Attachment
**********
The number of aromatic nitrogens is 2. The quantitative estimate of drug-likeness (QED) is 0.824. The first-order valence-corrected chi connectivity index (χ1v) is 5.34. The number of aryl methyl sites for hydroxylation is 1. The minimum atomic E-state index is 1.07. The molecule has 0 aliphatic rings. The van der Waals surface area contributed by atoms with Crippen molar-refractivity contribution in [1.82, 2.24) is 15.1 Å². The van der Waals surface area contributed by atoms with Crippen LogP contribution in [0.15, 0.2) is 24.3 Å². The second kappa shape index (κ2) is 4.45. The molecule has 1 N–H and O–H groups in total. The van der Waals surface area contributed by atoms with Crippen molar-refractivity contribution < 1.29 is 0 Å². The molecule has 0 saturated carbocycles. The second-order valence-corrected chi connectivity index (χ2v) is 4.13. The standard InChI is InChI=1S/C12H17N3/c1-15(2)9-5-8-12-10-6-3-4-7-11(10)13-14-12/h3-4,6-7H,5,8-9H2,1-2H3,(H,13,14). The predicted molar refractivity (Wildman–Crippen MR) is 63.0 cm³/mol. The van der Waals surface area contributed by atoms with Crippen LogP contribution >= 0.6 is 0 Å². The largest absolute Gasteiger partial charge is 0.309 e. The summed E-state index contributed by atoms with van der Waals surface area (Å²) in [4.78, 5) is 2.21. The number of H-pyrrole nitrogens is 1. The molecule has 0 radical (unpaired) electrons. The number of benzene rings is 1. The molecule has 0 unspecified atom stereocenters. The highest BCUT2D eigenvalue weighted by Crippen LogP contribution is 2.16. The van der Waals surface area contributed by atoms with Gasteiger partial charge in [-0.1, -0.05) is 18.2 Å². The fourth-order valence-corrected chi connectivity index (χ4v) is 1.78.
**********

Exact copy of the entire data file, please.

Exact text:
The number of aromatic nitrogens is 2. The quantitative estimate of drug-likeness (QED) is 0.824. The first-order valence-corrected chi connectivity index (χ1v) is 5.34. The number of aryl methyl sites for hydroxylation is 1. The minimum atomic E-state index is 1.07. The molecule has 0 aliphatic rings. The van der Waals surface area contributed by atoms with Crippen molar-refractivity contribution in [1.82, 2.24) is 15.1 Å². The van der Waals surface area contributed by atoms with Crippen LogP contribution in [0.15, 0.2) is 24.3 Å². The second kappa shape index (κ2) is 4.45. The molecule has 1 N–H and O–H groups in total. The van der Waals surface area contributed by atoms with Crippen molar-refractivity contribution < 1.29 is 0 Å². The molecule has 0 saturated carbocycles. The second-order valence-corrected chi connectivity index (χ2v) is 4.13. The standard InChI is InChI=1S/C12H17N3/c1-15(2)9-5-8-12-10-6-3-4-7-11(10)13-14-12/h3-4,6-7H,5,8-9H2,1-2H3,(H,13,14). The predicted molar refractivity (Wildman–Crippen MR) is 63.0 cm³/mol. The van der Waals surface area contributed by atoms with Crippen LogP contribution >= 0.6 is 0 Å². The largest absolute Gasteiger partial charge is 0.309 e. The summed E-state index contributed by atoms with van der Waals surface area (Å²) in [4.78, 5) is 2.21. The number of H-pyrrole nitrogens is 1. The molecule has 0 radical (unpaired) electrons. The number of benzene rings is 1. The molecule has 0 unspecified atom stereocenters. The highest BCUT2D eigenvalue weighted by Crippen LogP contribution is 2.16. The van der Waals surface area contributed by atoms with Gasteiger partial charge in [-0.1, -0.05) is 18.2 Å². The fourth-order valence-corrected chi connectivity index (χ4v) is 1.78.